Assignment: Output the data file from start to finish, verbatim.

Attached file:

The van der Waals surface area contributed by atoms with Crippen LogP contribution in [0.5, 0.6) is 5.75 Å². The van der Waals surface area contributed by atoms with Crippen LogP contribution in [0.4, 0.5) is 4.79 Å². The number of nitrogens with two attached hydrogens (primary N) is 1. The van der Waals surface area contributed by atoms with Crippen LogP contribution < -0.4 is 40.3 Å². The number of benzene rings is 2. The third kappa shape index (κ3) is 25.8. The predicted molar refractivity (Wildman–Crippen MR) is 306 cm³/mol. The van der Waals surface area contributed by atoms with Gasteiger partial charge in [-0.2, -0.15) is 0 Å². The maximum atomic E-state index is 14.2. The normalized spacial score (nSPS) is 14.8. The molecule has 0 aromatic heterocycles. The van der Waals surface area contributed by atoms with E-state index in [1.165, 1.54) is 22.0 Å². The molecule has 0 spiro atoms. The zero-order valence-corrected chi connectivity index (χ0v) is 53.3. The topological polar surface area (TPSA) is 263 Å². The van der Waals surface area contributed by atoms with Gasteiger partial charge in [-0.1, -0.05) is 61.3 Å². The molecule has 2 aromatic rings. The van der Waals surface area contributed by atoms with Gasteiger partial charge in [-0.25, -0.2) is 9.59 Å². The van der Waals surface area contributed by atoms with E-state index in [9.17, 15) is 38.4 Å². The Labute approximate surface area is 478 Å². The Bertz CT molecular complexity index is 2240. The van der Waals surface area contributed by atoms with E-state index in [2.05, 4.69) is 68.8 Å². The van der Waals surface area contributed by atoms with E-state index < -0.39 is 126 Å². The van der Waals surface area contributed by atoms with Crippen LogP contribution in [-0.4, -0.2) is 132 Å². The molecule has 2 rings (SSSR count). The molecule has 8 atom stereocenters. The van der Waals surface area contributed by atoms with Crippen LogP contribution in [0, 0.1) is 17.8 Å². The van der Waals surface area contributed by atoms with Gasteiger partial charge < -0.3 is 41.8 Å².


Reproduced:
The van der Waals surface area contributed by atoms with Crippen LogP contribution in [0.5, 0.6) is 5.75 Å². The van der Waals surface area contributed by atoms with Crippen LogP contribution in [0.4, 0.5) is 4.79 Å². The number of nitrogens with two attached hydrogens (primary N) is 1. The van der Waals surface area contributed by atoms with Crippen LogP contribution < -0.4 is 40.3 Å². The number of benzene rings is 2. The third kappa shape index (κ3) is 25.8. The predicted molar refractivity (Wildman–Crippen MR) is 306 cm³/mol. The van der Waals surface area contributed by atoms with Gasteiger partial charge in [-0.2, -0.15) is 0 Å². The maximum atomic E-state index is 14.2. The normalized spacial score (nSPS) is 14.8. The molecule has 0 aromatic heterocycles. The van der Waals surface area contributed by atoms with E-state index in [1.165, 1.54) is 22.0 Å². The molecule has 0 spiro atoms. The zero-order valence-corrected chi connectivity index (χ0v) is 53.3. The topological polar surface area (TPSA) is 263 Å². The van der Waals surface area contributed by atoms with Gasteiger partial charge in [-0.1, -0.05) is 61.3 Å². The molecule has 2 aromatic rings. The van der Waals surface area contributed by atoms with Gasteiger partial charge in [-0.25, -0.2) is 9.59 Å². The van der Waals surface area contributed by atoms with E-state index in [9.17, 15) is 38.4 Å². The Labute approximate surface area is 478 Å². The Bertz CT molecular complexity index is 2240. The van der Waals surface area contributed by atoms with E-state index in [2.05, 4.69) is 68.8 Å². The van der Waals surface area contributed by atoms with E-state index < -0.39 is 126 Å². The van der Waals surface area contributed by atoms with Crippen LogP contribution in [-0.4, -0.2) is 132 Å². The molecule has 2 rings (SSSR count). The molecule has 8 atom stereocenters. The van der Waals surface area contributed by atoms with Crippen LogP contribution in [0, 0.1) is 17.8 Å². The van der Waals surface area contributed by atoms with Gasteiger partial charge < -0.3 is 41.8 Å².